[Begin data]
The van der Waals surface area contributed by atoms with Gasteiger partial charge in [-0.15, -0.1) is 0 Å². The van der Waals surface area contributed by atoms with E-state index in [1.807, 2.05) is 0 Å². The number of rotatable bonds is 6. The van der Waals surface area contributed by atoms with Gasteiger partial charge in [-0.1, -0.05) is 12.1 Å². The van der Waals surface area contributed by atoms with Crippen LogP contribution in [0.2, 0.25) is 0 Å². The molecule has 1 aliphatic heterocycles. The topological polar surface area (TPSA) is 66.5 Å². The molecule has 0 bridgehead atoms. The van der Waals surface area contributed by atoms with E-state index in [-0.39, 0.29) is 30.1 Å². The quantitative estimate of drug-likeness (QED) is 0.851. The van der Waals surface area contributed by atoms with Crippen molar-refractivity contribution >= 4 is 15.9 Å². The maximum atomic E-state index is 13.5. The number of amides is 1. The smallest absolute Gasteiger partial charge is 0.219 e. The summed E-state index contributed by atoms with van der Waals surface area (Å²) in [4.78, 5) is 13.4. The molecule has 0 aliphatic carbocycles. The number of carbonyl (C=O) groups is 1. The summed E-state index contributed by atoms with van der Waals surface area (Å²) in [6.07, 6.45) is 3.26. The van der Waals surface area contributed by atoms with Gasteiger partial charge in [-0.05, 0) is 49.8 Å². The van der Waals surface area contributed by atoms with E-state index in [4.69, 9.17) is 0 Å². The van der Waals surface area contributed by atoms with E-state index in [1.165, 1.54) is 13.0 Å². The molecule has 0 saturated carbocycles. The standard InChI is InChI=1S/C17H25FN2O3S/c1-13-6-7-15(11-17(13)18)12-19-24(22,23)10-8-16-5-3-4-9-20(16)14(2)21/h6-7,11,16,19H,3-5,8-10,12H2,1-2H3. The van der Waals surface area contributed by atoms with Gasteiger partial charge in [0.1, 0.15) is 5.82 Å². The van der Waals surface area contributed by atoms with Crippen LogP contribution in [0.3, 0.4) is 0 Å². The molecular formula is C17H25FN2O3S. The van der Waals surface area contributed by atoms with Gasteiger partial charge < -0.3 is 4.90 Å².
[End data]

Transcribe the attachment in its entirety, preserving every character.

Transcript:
The van der Waals surface area contributed by atoms with Gasteiger partial charge in [-0.15, -0.1) is 0 Å². The van der Waals surface area contributed by atoms with E-state index in [1.807, 2.05) is 0 Å². The number of rotatable bonds is 6. The van der Waals surface area contributed by atoms with Gasteiger partial charge in [-0.1, -0.05) is 12.1 Å². The van der Waals surface area contributed by atoms with Crippen LogP contribution in [0.2, 0.25) is 0 Å². The molecule has 1 aliphatic heterocycles. The topological polar surface area (TPSA) is 66.5 Å². The molecule has 0 bridgehead atoms. The van der Waals surface area contributed by atoms with E-state index in [-0.39, 0.29) is 30.1 Å². The quantitative estimate of drug-likeness (QED) is 0.851. The van der Waals surface area contributed by atoms with Crippen molar-refractivity contribution >= 4 is 15.9 Å². The maximum atomic E-state index is 13.5. The number of amides is 1. The smallest absolute Gasteiger partial charge is 0.219 e. The summed E-state index contributed by atoms with van der Waals surface area (Å²) in [4.78, 5) is 13.4. The molecule has 0 aliphatic carbocycles. The number of carbonyl (C=O) groups is 1. The summed E-state index contributed by atoms with van der Waals surface area (Å²) in [6.07, 6.45) is 3.26. The van der Waals surface area contributed by atoms with Gasteiger partial charge in [-0.05, 0) is 49.8 Å². The van der Waals surface area contributed by atoms with E-state index in [4.69, 9.17) is 0 Å². The van der Waals surface area contributed by atoms with E-state index in [1.165, 1.54) is 13.0 Å². The molecule has 0 saturated carbocycles. The standard InChI is InChI=1S/C17H25FN2O3S/c1-13-6-7-15(11-17(13)18)12-19-24(22,23)10-8-16-5-3-4-9-20(16)14(2)21/h6-7,11,16,19H,3-5,8-10,12H2,1-2H3. The van der Waals surface area contributed by atoms with Gasteiger partial charge in [0.1, 0.15) is 5.82 Å². The van der Waals surface area contributed by atoms with Crippen LogP contribution in [0.3, 0.4) is 0 Å². The molecular formula is C17H25FN2O3S. The van der Waals surface area contributed by atoms with Gasteiger partial charge < -0.3 is 4.90 Å².